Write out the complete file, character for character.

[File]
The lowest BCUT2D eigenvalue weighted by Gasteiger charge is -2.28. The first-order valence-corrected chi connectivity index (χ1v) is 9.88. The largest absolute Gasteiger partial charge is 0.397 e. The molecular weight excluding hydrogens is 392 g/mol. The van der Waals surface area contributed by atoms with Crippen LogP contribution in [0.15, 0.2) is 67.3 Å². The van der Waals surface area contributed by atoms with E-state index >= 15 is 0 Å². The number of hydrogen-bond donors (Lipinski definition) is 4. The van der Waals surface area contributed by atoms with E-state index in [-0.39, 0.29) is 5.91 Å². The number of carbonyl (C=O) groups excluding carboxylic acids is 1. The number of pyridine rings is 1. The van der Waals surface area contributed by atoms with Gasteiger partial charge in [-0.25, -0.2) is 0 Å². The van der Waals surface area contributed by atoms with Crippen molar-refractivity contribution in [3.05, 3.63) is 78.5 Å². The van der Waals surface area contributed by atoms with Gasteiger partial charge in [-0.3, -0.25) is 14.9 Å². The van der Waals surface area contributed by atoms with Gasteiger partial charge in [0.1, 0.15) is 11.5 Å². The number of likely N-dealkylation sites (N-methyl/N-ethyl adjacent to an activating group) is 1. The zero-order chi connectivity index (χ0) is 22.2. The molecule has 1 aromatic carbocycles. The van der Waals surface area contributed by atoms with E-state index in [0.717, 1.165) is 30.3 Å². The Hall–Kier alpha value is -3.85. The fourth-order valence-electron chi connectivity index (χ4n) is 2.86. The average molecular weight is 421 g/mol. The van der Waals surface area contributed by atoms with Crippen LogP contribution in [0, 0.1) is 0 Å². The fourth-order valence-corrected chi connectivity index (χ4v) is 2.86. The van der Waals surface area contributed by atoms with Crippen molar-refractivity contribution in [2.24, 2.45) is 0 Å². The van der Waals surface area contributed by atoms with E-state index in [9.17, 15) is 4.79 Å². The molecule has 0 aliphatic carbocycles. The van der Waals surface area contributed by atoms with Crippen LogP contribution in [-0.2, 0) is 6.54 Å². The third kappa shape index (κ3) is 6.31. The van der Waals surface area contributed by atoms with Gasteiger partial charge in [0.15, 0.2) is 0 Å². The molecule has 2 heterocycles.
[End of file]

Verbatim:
The lowest BCUT2D eigenvalue weighted by Gasteiger charge is -2.28. The first-order valence-corrected chi connectivity index (χ1v) is 9.88. The largest absolute Gasteiger partial charge is 0.397 e. The molecular weight excluding hydrogens is 392 g/mol. The van der Waals surface area contributed by atoms with Crippen LogP contribution in [0.15, 0.2) is 67.3 Å². The van der Waals surface area contributed by atoms with E-state index >= 15 is 0 Å². The number of hydrogen-bond donors (Lipinski definition) is 4. The van der Waals surface area contributed by atoms with E-state index in [-0.39, 0.29) is 5.91 Å². The number of carbonyl (C=O) groups excluding carboxylic acids is 1. The number of pyridine rings is 1. The van der Waals surface area contributed by atoms with Gasteiger partial charge in [-0.25, -0.2) is 0 Å². The van der Waals surface area contributed by atoms with Crippen molar-refractivity contribution in [3.05, 3.63) is 78.5 Å². The van der Waals surface area contributed by atoms with Gasteiger partial charge in [-0.3, -0.25) is 14.9 Å². The van der Waals surface area contributed by atoms with Gasteiger partial charge in [0.1, 0.15) is 11.5 Å². The number of likely N-dealkylation sites (N-methyl/N-ethyl adjacent to an activating group) is 1. The zero-order chi connectivity index (χ0) is 22.2. The molecule has 1 aromatic carbocycles. The van der Waals surface area contributed by atoms with E-state index in [0.717, 1.165) is 30.3 Å². The Hall–Kier alpha value is -3.85. The fourth-order valence-electron chi connectivity index (χ4n) is 2.86. The average molecular weight is 421 g/mol. The van der Waals surface area contributed by atoms with Crippen LogP contribution in [0, 0.1) is 0 Å². The fourth-order valence-corrected chi connectivity index (χ4v) is 2.86. The van der Waals surface area contributed by atoms with Crippen molar-refractivity contribution in [2.24, 2.45) is 0 Å². The van der Waals surface area contributed by atoms with E-state index in [9.17, 15) is 4.79 Å². The molecule has 0 aliphatic carbocycles. The van der Waals surface area contributed by atoms with Crippen LogP contribution in [-0.2, 0) is 6.54 Å². The third kappa shape index (κ3) is 6.31. The van der Waals surface area contributed by atoms with Gasteiger partial charge in [0.15, 0.2) is 0 Å². The molecule has 2 heterocycles.